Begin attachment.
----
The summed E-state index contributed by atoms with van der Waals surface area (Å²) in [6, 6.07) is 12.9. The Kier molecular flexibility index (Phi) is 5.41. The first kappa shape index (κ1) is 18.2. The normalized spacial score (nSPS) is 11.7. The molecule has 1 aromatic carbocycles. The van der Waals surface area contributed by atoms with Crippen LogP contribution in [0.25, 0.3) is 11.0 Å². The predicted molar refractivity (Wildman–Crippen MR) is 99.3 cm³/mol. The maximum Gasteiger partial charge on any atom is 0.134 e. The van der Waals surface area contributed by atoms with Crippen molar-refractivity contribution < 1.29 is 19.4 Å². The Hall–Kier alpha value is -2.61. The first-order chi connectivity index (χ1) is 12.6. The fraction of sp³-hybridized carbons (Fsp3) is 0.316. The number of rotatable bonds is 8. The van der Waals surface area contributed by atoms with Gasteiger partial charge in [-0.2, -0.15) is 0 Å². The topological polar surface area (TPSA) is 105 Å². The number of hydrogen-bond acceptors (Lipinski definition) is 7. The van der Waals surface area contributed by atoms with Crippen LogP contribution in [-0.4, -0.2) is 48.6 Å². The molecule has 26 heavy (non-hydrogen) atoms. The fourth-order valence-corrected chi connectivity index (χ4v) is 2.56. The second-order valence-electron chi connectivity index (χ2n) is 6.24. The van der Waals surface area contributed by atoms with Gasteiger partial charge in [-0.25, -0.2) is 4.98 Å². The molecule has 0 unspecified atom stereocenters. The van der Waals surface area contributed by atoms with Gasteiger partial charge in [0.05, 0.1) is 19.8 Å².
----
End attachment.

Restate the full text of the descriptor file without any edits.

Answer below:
The summed E-state index contributed by atoms with van der Waals surface area (Å²) in [6, 6.07) is 12.9. The Kier molecular flexibility index (Phi) is 5.41. The first kappa shape index (κ1) is 18.2. The normalized spacial score (nSPS) is 11.7. The molecule has 1 aromatic carbocycles. The van der Waals surface area contributed by atoms with Crippen LogP contribution in [0.25, 0.3) is 11.0 Å². The predicted molar refractivity (Wildman–Crippen MR) is 99.3 cm³/mol. The maximum Gasteiger partial charge on any atom is 0.134 e. The van der Waals surface area contributed by atoms with Crippen molar-refractivity contribution < 1.29 is 19.4 Å². The Hall–Kier alpha value is -2.61. The first-order chi connectivity index (χ1) is 12.6. The fraction of sp³-hybridized carbons (Fsp3) is 0.316. The number of rotatable bonds is 8. The van der Waals surface area contributed by atoms with Gasteiger partial charge in [-0.2, -0.15) is 0 Å². The topological polar surface area (TPSA) is 105 Å². The number of hydrogen-bond acceptors (Lipinski definition) is 7. The van der Waals surface area contributed by atoms with Crippen LogP contribution in [-0.4, -0.2) is 48.6 Å². The molecule has 26 heavy (non-hydrogen) atoms. The fourth-order valence-corrected chi connectivity index (χ4v) is 2.56. The second-order valence-electron chi connectivity index (χ2n) is 6.24. The van der Waals surface area contributed by atoms with Gasteiger partial charge in [-0.25, -0.2) is 4.98 Å². The molecule has 0 unspecified atom stereocenters. The van der Waals surface area contributed by atoms with Gasteiger partial charge in [0.05, 0.1) is 19.8 Å².